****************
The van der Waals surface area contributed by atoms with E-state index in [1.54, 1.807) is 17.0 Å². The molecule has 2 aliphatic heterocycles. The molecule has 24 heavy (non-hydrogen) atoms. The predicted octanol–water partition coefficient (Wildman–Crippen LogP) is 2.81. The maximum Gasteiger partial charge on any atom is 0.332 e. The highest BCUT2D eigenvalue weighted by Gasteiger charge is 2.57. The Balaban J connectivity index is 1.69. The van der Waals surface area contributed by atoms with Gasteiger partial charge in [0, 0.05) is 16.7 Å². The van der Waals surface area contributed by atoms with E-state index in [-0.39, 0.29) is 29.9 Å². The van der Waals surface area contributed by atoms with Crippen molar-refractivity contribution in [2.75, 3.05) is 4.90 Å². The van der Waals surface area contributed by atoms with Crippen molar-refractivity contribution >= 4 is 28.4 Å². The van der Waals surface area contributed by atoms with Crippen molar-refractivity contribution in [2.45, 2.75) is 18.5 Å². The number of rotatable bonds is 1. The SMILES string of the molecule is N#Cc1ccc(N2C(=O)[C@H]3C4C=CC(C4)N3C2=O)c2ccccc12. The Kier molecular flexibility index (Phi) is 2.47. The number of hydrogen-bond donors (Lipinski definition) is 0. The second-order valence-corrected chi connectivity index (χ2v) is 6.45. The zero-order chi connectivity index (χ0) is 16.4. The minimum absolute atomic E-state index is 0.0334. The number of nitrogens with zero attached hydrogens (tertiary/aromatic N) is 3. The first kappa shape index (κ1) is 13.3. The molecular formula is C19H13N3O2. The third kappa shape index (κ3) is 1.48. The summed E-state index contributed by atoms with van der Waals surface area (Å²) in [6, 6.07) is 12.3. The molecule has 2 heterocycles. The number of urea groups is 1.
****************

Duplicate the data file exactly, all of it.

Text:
The van der Waals surface area contributed by atoms with E-state index in [1.54, 1.807) is 17.0 Å². The molecule has 2 aliphatic heterocycles. The molecule has 24 heavy (non-hydrogen) atoms. The predicted octanol–water partition coefficient (Wildman–Crippen LogP) is 2.81. The maximum Gasteiger partial charge on any atom is 0.332 e. The highest BCUT2D eigenvalue weighted by Gasteiger charge is 2.57. The Balaban J connectivity index is 1.69. The van der Waals surface area contributed by atoms with Gasteiger partial charge in [0, 0.05) is 16.7 Å². The van der Waals surface area contributed by atoms with E-state index in [-0.39, 0.29) is 29.9 Å². The van der Waals surface area contributed by atoms with Crippen molar-refractivity contribution in [2.75, 3.05) is 4.90 Å². The van der Waals surface area contributed by atoms with Crippen molar-refractivity contribution >= 4 is 28.4 Å². The van der Waals surface area contributed by atoms with Crippen molar-refractivity contribution in [2.45, 2.75) is 18.5 Å². The number of rotatable bonds is 1. The SMILES string of the molecule is N#Cc1ccc(N2C(=O)[C@H]3C4C=CC(C4)N3C2=O)c2ccccc12. The Kier molecular flexibility index (Phi) is 2.47. The number of hydrogen-bond donors (Lipinski definition) is 0. The second-order valence-corrected chi connectivity index (χ2v) is 6.45. The zero-order chi connectivity index (χ0) is 16.4. The minimum absolute atomic E-state index is 0.0334. The number of nitrogens with zero attached hydrogens (tertiary/aromatic N) is 3. The first kappa shape index (κ1) is 13.3. The molecular formula is C19H13N3O2. The third kappa shape index (κ3) is 1.48. The summed E-state index contributed by atoms with van der Waals surface area (Å²) in [6, 6.07) is 12.3. The molecule has 2 heterocycles. The number of urea groups is 1.